Ferrari Won't Go Into Formula E, Marchionne Says, But Another FCA Brand Might

*Cough cough—Maserati—cough cough.*

AP Photo/Antonio Calanni

These days, it seems as though nearly every carmaker with a racing program is clamoring to climb into the all-electric racing series known as Formula E. Last week, Porsche announced it would be ditching its Le Mans prototype program to dive into the electron-powered open-wheel series; that came just days after Mercedes-AMG declared it would be leaving the German Touring Car Championship (a.k.a. DTM) to focus on Formula E. Jaguar, Citroen, and Renault already have established footholds in the electric racing league; Audi and BMW will also soon be joining them, while McLaren will soon be providing batteries for the race cars.  

In spite of all that, there's one famous sports car company you shouldn't expect to see in Formula E anytime soon, however: Ferrari.

That's the word on high from Ferrari and Fiat-Chrysler CEO Sergio Marchionne. According to Motorsport.com, Marchionne doesn't see a place for the Prancing Horse in the electric series—but there could be a role for one of FCA's other brands.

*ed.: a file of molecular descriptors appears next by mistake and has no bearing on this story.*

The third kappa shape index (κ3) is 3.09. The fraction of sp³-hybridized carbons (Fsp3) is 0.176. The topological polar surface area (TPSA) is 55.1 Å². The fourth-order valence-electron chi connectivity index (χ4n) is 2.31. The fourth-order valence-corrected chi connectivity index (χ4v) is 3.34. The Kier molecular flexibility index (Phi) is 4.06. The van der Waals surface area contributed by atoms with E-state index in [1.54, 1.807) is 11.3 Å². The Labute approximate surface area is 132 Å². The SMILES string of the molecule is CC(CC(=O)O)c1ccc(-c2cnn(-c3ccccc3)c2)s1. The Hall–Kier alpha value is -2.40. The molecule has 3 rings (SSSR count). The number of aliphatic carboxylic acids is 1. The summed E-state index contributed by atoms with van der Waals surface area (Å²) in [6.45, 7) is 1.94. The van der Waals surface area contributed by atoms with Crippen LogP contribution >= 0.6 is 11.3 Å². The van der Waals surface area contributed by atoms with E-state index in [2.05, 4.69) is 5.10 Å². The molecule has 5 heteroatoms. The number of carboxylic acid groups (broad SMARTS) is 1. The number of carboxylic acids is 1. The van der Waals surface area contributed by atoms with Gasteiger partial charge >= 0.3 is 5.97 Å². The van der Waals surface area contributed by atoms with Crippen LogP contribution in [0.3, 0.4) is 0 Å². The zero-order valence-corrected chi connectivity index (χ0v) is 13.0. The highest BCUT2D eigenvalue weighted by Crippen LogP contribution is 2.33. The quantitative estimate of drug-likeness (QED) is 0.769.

"I do not think Ferrari enters directly," Marchionne said, Motorsport.com reports. "However, we are thinking of doing so as FCA. And if we will enter, with one of the brands from the group, we do not know which one it will be right now."

Now, while the idea of Hellcat-happy Dodge entering Formula E just to troll other carmakers makes us smile, FCA seems more likely to choose a brand that's already pushing an electric car-friendly message. And as it turns out, just last week, Marchionne declared that one of Fiat-Chrysler's other nameplates would be pushing significantly into hybrids and electric cars in the next three years: Maserati. 

"When [Maserati] completes the development of its next two models, it will effectively switch all of its portfolio to electrification,” Marchionne said, according to Auto Express. (Among those electrified models expected to arrive soon: a hybrid version of the Levante crossover, and the Alfieri sports car, which is expected to be either a hybrid or an EV.) 

With Maserati, by Marchionne's own account, leading FCA's charge into the electric car world, having the Trident represent Fiat-Chrysler in Formula E makes all the sense in the world. Besides, battery-powerered or not, it'd be a damn fine sight to see Maserati jump back into the world of professional racing.